My observations will be for the next few semesters they call field experiences, then the final semester the clinical practice.
     
  4. SF_Giants66

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    If people are offended for justified reasons that is one thing, but to be offended by a license plate that says, "In Reason We Trust" is not a justified reason to be offended. The motto of "In God We Trust" didn't even come about until the 50s, and they slapped a label on the country given as "The true American trusts in God," basically stating that all Americans do or should feel that way. The reason they came up with it was to retaliate the Soviet Union who was near forced repressed Atheism, which makes us wonder why we still carry that motto today after 9/11 when the terrorists attacked our country after god told them to do so.
     
  5. FarFromHome

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    Yes, the parents would definitely complain about this at my school.
     
  6. SF_Giants66

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    They would complain about the views they didn't like you shared in class or just any views you had they didn't like that they found out you held that you didn't share in school?
     
  7. MissCeliaB

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    As an atheist, I agree with almost all of what you say. I am as angered by pushy atheists as I am by members of any religion who use similar tactics to push their beliefs on others. However, that is not the intent of the "freethinker" label. The term has been around since the 1600's, and was used first by Christians who opposed a literal interpretation of the Bible. The Freethinker magazine has been published in England since the late 1800's. I've never heard it used as a derogatory term. Our local atheist organization (we meet to talk about science research and research in the liberal arts, discuss ways to make ourselves and society better, do community service, and form friendships and connections in a community - food and children are big parts of this) switched to using "freethinker" as some people told us they though that atheist was too limiting, and had negative connotations. Many of our members identify as agnostic, or questioning, or are religious but just really interested in our discussions. Since our group is open to anyone who likes to think, discuss, and learn, we thought "freethinkers" would be a good name. It was intended to be inclusive, not exclusive. (That's not to say that some of the members have not had negative experiences with the church. I was so lucky that I have had only positive experiences with growing up in churches and with my family and religion. But, bad mouthing religion is not a part of what we do in our group, except in those cases where a line has clearly been crossed, such as in an instance of religously-motivated terror, murder, or war.) We are a diverse group, that includes doctors, truck drivers, professors, and homeschooling moms. We are liberal, conservative, and in between. We all agree that there are problems in the world, and we are all looking for solutions outside of organized religion.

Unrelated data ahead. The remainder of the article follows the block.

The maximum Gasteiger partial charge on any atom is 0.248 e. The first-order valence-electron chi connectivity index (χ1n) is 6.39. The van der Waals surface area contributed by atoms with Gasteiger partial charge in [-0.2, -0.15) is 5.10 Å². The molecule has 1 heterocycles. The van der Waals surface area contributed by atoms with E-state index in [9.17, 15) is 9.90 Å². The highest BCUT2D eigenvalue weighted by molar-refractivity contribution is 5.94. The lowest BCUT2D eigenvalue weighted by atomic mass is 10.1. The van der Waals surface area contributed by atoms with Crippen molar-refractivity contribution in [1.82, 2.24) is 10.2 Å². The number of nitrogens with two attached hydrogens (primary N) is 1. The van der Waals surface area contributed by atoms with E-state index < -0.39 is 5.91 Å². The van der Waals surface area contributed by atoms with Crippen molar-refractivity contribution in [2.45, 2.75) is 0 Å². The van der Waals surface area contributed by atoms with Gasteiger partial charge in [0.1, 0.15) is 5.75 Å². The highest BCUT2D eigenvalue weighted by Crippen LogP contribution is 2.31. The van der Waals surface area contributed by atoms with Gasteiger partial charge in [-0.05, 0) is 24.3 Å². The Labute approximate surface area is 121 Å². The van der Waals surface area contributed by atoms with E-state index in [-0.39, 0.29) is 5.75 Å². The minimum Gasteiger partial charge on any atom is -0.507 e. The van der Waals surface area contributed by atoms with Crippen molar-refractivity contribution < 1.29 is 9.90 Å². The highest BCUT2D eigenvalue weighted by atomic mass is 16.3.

8. a2z

    a2z Virtuoso

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    What other posters are telling you is that if you do speak out in public in different ways such as bumper stickers, this will change the tone in your classroom. Students will ask questions that will put you in a situation where if you answer or discuss will then bring your views into the classroom. Not providing personal information such as that on the bumper stickers eliminates some of the potential to cause classroom disruption or parents thinking that you will be brining your views into the classroom and sharing them with the students. That is a problem.
     
  9. MissCeliaB

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    Our district has a very strict policy about sharing our political opinions at school, or using our planning time to participate in political activities. My students ask me, and I tell them I am not allowed to discuss it. However, they can usually figure it out, based on my curriculum (I tend toward showing films that focus on minority issues and social justice.) Although, about half just assume that because I'm a white woman, I'm a Republican. When someone in class asks where I go to church, I answer that I don't attend regularly, but I play bells at X church sometime. Many students know I am an atheist. I think it is important for them to see an atheist being a good person, because many of them have been taught differently at home and church. I would never try to convert them to my point of view, just expose them to the fact that people can be good people without religion. Many students come out to me as atheists, as well. Many invite me to church, or ask if they can pray for me. I decline the church invitations and tell them to pray away, because it certainly can't hurt anything.

    I am very careful about how I present my views, and allow others to present theirs, in my classroom. Students know that hate speech or the use of pejorative terms will not be allowed. I also know that in an upper level humanities elective, things will get deep sometimes, things will get touchy, and things will get off color occasionally. I spend a lot of time building a climate in my classroom that allows for that kind of open discussion. During those discussions, I serve as moderator, and facts checker if needed. I do not participate beyond that.
     
  10. czacza

    czacza Multitudinous

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    Cerek, :clap:
     
  11. SF_Giants66